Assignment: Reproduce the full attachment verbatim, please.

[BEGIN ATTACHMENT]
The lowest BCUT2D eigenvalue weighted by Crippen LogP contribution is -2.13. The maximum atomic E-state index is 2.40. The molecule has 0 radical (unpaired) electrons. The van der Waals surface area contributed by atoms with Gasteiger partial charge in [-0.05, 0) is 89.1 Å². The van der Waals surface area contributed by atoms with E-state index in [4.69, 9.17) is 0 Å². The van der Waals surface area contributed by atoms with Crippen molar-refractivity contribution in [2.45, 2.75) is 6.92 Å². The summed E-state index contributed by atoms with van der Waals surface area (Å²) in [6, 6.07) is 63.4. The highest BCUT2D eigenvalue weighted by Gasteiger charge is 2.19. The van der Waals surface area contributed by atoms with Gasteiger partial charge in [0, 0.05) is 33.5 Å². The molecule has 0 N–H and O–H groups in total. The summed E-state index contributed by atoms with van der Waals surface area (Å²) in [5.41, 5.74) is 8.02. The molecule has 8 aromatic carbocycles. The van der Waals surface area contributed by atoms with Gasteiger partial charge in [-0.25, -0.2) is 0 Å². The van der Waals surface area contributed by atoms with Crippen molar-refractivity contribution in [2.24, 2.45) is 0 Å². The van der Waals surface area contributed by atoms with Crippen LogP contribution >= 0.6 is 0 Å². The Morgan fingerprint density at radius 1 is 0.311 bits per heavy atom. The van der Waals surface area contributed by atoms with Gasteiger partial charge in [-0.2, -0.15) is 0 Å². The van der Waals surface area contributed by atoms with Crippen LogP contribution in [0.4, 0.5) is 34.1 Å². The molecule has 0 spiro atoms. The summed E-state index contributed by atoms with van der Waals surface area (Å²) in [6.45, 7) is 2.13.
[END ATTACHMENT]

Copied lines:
The lowest BCUT2D eigenvalue weighted by Crippen LogP contribution is -2.13. The maximum atomic E-state index is 2.40. The molecule has 0 radical (unpaired) electrons. The van der Waals surface area contributed by atoms with Gasteiger partial charge in [-0.05, 0) is 89.1 Å². The van der Waals surface area contributed by atoms with E-state index in [4.69, 9.17) is 0 Å². The van der Waals surface area contributed by atoms with Crippen molar-refractivity contribution in [2.45, 2.75) is 6.92 Å². The summed E-state index contributed by atoms with van der Waals surface area (Å²) in [6, 6.07) is 63.4. The highest BCUT2D eigenvalue weighted by Gasteiger charge is 2.19. The van der Waals surface area contributed by atoms with Gasteiger partial charge in [0, 0.05) is 33.5 Å². The molecule has 0 N–H and O–H groups in total. The summed E-state index contributed by atoms with van der Waals surface area (Å²) in [5.41, 5.74) is 8.02. The molecule has 8 aromatic carbocycles. The van der Waals surface area contributed by atoms with Gasteiger partial charge in [-0.25, -0.2) is 0 Å². The van der Waals surface area contributed by atoms with Crippen molar-refractivity contribution in [2.24, 2.45) is 0 Å². The van der Waals surface area contributed by atoms with Crippen LogP contribution >= 0.6 is 0 Å². The Morgan fingerprint density at radius 1 is 0.311 bits per heavy atom. The van der Waals surface area contributed by atoms with Gasteiger partial charge in [-0.2, -0.15) is 0 Å². The van der Waals surface area contributed by atoms with Crippen LogP contribution in [0.4, 0.5) is 34.1 Å². The molecule has 0 spiro atoms. The summed E-state index contributed by atoms with van der Waals surface area (Å²) in [6.45, 7) is 2.13.